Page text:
At first team seeding took place before the competition, certain drawbacks were recognized with seeding and in 1976 a Swiss tournament system was adopted. The trophy for the team in the open section is the Hamilton-Russell Cup. The cup is kept by the team until the next event. The trophy for the womens team is known as the Vera Menchik Cup in honor of the first Womens World Chess Champion. The 2010 Olympiad was held in Khanty-Mansiysk, the 2012 Olympiad was held in Istanbul, the 2014 Olympiad was in Tromsø, Norway. The 2016 Olympiad was held in Baku, Azerbaijan, in addition to competition, each Olympiad gives opportunities for associated cultural activities
Virtual International Authority File
The Virtual International Authority File is an international authority file. It is a joint project of national libraries and operated by the Online Computer Library Center. The project was initiated by the US Library of Congress, the German National Library, the National Library of France joined the project on October 5,2007. The project transitions to a service of the OCLC on April 4,2012, the aim is to link the national authority files to a single virtual authority file. In this file, identical records from the different data sets are linked together, a VIAF record receives a standard data number, contains the primary see and see records from the original records, and refers to the original authority records. The data are available online and are available for research and data exchange. Reciprocal updating uses the Open Archives Initiative Protocol for Metadata Harvesting protocol, the file numbers are being added to Wikipedia biographical articles and are incorporated into Wikidata. VIAFs clustering algorithm is run every month, as more data are added from participating libraries, clusters of authority records may coalesce or split, leading to some fluctuation in the VIAF identifier of certain authority records
Borgarnes is a town located on a peninsula at the shore of Borgarfjörður in Iceland. It has a population of 1,763, the town is located 60 km north of the capital Reykjavík and is connected to other places in Iceland through the second largest bridge in Iceland, Borgarfjarðarbrú. Borgarnes is the biggest town in the Borgarbyggð municipality, magnus Scheving, former European gymnastics champion & CEO of LazyTown Entertainment is from the town. Borgarnes is first noted in Egils Saga but in the saga it is called Digranes, the first Settler to live there was called Grani, a shipmate of Skallagrímur, the first landlord and settler of the Borgarfjörður-area. There is no history of settlement in Borgarnes after Granis days until the 19th century. Just after Iceland gained freedom from the Danish trading monopoly, there was a demand for a trading place in the area. The first major building built in Borgarnes was a canning factory and it was built in 1857 but was torn down a few years later. A trading house was built in Borgarnes in 1877, and a few years settlement in Borgarnes began in earnest, in 1913, Borgarnes officially became a town called Borgarneshreppur but had its name changed to Borgarnesbær in 1987.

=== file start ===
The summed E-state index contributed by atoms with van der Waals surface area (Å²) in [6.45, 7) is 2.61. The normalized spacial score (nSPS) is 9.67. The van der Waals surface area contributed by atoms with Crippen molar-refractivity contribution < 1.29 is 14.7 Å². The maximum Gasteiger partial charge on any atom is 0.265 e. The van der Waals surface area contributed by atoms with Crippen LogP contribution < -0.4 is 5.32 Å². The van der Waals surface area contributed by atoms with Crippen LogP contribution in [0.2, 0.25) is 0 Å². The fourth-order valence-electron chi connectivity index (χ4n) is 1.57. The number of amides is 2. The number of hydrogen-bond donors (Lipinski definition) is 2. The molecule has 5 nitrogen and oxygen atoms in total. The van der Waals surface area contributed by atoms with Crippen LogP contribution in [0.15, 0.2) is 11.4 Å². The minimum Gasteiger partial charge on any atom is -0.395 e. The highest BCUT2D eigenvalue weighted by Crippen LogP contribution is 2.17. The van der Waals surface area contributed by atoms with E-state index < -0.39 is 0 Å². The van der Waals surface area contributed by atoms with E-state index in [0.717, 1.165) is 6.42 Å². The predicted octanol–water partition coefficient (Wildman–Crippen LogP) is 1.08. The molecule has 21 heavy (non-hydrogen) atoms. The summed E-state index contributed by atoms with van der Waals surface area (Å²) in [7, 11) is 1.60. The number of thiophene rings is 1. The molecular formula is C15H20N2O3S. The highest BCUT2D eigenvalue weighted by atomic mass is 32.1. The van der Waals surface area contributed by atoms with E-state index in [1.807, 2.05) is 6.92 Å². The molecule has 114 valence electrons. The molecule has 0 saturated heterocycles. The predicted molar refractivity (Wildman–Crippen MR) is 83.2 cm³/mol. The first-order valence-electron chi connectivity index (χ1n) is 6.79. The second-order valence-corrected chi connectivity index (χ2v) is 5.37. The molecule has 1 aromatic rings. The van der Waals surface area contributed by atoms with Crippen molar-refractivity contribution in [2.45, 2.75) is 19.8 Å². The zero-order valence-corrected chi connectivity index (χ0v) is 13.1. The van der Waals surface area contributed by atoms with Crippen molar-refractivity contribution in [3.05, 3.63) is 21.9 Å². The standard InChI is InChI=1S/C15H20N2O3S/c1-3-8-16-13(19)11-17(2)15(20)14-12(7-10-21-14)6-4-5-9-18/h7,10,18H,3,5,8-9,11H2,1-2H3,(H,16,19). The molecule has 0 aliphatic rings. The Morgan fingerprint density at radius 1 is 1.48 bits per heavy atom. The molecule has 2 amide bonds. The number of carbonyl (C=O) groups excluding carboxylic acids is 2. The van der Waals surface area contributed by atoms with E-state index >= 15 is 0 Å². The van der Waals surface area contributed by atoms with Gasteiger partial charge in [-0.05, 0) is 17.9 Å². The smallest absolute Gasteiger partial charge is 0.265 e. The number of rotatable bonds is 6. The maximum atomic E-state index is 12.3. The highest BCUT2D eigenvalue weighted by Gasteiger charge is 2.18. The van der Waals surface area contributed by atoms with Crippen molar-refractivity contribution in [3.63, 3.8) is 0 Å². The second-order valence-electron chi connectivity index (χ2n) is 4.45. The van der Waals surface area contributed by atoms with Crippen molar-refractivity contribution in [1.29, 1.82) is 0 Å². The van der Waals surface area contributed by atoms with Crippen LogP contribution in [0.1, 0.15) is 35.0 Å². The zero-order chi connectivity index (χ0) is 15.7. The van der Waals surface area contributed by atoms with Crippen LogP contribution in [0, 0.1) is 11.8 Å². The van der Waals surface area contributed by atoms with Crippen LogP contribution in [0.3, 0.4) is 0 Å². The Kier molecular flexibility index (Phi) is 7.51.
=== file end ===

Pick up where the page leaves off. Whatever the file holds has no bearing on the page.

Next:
Later on, in 1994, Borgarnesbær united with Hraunhreppur, Norðurárdalshreppur, in 1998, Álftaneshreppur, Borgarhreppur and Þverárhlíðarhreppur became a part of Borgarbyggð. Kaupfélag Borgfirðinga was founded in 1904 as a mutual company and it was the biggest supplier of work in Borgarnes in the 20th century. Like among most local companies in Iceland, Kaupfélag Borgfirðinga had shops, petrol stations, a slaughterhouse, a milk processing factory. KB had shares in other factories and companies in the Borgarnes area. At the end of the 20th century, KBs financial powers and status began to decline, the KB logo and trademark will no longer be used for what is left of KBs operations in the beginning of 2005. Borgarnes is the center of commerce for a part of western Iceland. The towns economy is based on service to people traveling from Reykjavík, farmers and owners of summer houses in the countryside around the town. Supermarket Húsasmiðjan, Hardware store Framköllunarþjónustan, Photographic processing N1, supermarket and fresh food service station, formerly Esso and Hyrnan OLÍS, hosts Grill 66 fast food restaurant.
Bónus, A discount supermarket, owned by Baugur Group Vínbúð, Alcohol store, owned by the Icelandic Government Tvest, premade house walls, pipes etc. Aluminium and other industrial building manufacturing, the Chief of Police is Úlfar Lúðvíksson
Elo rating system
The Elo rating system is a method for calculating the relative skill levels of players in competitor-versus-competitor games such as chess. It is named after its creator Arpad Elo, a Hungarian-born American physics professor, the difference in the ratings between two players serves as a predictor of the outcome of a match. Two players with equal ratings who play against each other are expected to score a number of wins. A player whose rating is 100 points greater than their opponents is expected to score 64%, if the difference is 200 points, a players Elo rating is represented by a number which increases or decreases depending on the outcome of games between rated players. After every game, the player takes points from the losing one. The difference between the ratings of the winner and loser determines the number of points gained or lost after a game. In a series of games between a player and a low-rated player, the high-rated player is expected to score more wins. If the high-rated player wins, only a few rating points will be taken from the low-rated player, however, if the lower rated player scores an upset win, many rating points will be transferred.